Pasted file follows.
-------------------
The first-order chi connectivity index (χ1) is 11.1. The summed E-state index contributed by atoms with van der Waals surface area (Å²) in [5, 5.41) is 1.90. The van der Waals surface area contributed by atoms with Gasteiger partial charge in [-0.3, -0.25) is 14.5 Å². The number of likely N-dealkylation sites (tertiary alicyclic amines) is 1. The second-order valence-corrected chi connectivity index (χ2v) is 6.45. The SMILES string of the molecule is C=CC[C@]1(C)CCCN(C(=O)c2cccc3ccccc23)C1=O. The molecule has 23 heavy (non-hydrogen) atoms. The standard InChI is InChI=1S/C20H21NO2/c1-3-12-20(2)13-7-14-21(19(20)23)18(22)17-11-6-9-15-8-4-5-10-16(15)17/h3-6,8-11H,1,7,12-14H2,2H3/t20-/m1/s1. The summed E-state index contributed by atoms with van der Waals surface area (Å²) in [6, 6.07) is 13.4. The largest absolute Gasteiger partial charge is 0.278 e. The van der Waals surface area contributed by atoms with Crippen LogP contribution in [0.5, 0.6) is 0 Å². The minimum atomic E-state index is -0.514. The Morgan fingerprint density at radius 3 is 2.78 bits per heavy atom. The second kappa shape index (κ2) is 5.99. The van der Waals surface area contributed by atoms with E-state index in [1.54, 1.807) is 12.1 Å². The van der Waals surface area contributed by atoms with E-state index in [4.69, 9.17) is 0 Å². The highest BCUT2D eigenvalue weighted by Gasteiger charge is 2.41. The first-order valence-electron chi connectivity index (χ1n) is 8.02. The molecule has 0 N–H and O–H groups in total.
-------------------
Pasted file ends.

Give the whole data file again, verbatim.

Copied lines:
The first-order chi connectivity index (χ1) is 11.1. The summed E-state index contributed by atoms with van der Waals surface area (Å²) in [5, 5.41) is 1.90. The van der Waals surface area contributed by atoms with Gasteiger partial charge in [-0.3, -0.25) is 14.5 Å². The number of likely N-dealkylation sites (tertiary alicyclic amines) is 1. The second-order valence-corrected chi connectivity index (χ2v) is 6.45. The SMILES string of the molecule is C=CC[C@]1(C)CCCN(C(=O)c2cccc3ccccc23)C1=O. The molecule has 23 heavy (non-hydrogen) atoms. The standard InChI is InChI=1S/C20H21NO2/c1-3-12-20(2)13-7-14-21(19(20)23)18(22)17-11-6-9-15-8-4-5-10-16(15)17/h3-6,8-11H,1,7,12-14H2,2H3/t20-/m1/s1. The summed E-state index contributed by atoms with van der Waals surface area (Å²) in [6, 6.07) is 13.4. The largest absolute Gasteiger partial charge is 0.278 e. The van der Waals surface area contributed by atoms with Crippen LogP contribution in [0.5, 0.6) is 0 Å². The minimum atomic E-state index is -0.514. The Morgan fingerprint density at radius 3 is 2.78 bits per heavy atom. The second kappa shape index (κ2) is 5.99. The van der Waals surface area contributed by atoms with E-state index in [1.54, 1.807) is 12.1 Å². The van der Waals surface area contributed by atoms with E-state index in [4.69, 9.17) is 0 Å². The highest BCUT2D eigenvalue weighted by Gasteiger charge is 2.41. The first-order valence-electron chi connectivity index (χ1n) is 8.02. The molecule has 0 N–H and O–H groups in total.